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  5. Another example of our government fixing a non-problem. If regulators feel they must do something, then require EVs & Hybrids be equipped with a short range transponder that will trigger an alert in an earpiece worn by anyone who feels they are at risk. No more noise please!
     
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  6. I take it you or your family member is not blind. A blind person carries a cane or walks with a dog plus a backpack with poop bags, watertray and often food. They have a monoucular, money reader, digital recorder, voice operated phone, maybe a work computer, etc. They do not need to add a transponder and earpiece.
     
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  7. in ten years (maybe 5) they are going to laugh at what idiot thought of making cars make more noise.
    The current ICE based cars are practically silent with the engines turned off during low speeds in city.
    Stop with all the stupid ideas to fix something that is not a problem. I see the lack of noise as a good thing in my neighborhood.
     
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  8. Adding a little noise would be a start. Simple. Cheap. I'd like to see more serious pedestrian safety measures, as is done in the european tests. Check
    out www.euroncap.com or Google euroncap pedestrian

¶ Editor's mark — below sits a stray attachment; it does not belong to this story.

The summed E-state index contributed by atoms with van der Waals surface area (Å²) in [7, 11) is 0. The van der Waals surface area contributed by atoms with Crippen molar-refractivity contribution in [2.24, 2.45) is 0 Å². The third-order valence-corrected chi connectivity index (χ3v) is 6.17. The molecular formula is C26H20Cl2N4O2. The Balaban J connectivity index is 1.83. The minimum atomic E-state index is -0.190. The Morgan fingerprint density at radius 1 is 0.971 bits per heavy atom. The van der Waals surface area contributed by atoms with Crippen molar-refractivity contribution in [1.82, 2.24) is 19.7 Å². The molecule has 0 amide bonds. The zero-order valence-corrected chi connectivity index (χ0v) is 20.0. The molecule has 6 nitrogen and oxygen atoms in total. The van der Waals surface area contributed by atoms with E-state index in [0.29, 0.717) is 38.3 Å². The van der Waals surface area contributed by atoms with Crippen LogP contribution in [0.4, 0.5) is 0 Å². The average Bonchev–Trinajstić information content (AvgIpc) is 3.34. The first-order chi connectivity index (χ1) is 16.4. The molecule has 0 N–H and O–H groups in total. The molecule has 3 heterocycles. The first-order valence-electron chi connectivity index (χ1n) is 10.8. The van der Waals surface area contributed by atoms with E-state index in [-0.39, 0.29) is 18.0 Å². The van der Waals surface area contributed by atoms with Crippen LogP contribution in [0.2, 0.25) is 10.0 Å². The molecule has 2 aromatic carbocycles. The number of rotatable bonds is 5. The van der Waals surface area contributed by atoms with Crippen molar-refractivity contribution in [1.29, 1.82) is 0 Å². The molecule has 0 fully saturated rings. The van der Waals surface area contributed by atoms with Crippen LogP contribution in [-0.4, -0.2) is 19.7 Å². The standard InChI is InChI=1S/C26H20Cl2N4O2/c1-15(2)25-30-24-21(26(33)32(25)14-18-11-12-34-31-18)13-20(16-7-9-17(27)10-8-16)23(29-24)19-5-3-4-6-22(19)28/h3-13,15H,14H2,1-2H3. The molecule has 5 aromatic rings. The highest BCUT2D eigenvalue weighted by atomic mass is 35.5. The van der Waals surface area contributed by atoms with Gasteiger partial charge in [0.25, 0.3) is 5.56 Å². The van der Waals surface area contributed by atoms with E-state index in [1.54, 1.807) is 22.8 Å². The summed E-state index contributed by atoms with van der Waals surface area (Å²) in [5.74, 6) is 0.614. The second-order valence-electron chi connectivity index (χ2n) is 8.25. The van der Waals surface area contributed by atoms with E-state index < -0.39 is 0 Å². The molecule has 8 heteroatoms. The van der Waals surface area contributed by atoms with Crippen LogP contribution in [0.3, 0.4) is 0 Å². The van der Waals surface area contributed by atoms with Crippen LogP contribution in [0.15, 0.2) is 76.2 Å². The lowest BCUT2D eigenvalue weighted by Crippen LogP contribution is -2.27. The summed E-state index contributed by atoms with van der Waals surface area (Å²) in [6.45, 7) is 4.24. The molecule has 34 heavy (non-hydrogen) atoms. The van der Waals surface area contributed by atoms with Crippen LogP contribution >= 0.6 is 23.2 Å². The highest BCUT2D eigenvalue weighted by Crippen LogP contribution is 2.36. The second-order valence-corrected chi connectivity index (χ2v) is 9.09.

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  9. I think making electric cars louder is rediculous.Just stupid and I'm against it.
     
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  10. Most ICE vehicles are virtually silent at speeds under 10 kph, over 10 kph Tyre noise is noticeable in all vehicles. this noise maker could be utilized when reversing , such as a reversing alarm(eg a truck) . Technology exists in for vehicles to apply brakes when a hazard is detected with no input from the driver this could be mandatory for all vehicles. What will we do with bicycles that have just a human operated bell? which reminds me , All vehicles have driver operated warning devices!
     
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  11. Teply, cover your eyes, grab a cane and walk your streets for a day. You probably will change your opinion.
     
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  12. Ya know I'd have to agree, you know how many times I've been backing up or driving through a parking lot and people walk RIGHT in front of me?! These are non deaf/blind people by the way. Sure I love the silence of my car, but I'd rather not hit someone. I think the Karma sounds sorta cool, I wouldn't mind that on a my Volt.
     
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  13. Why stop at EV and hybrids? They should require that on all cars with low rolling resistance tires that has any kind of stop/start features.

    Or just set a noise level and add a new test. If you are below that, add the device. Above it, not required.

    Personally, I think they should fine those cars that generate way too much noise in low speed driving.
     
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  14. I'll second that. If the problem is that cars are too quiet, make a rule for cars, not just EVs.
     
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  15. What about a horn.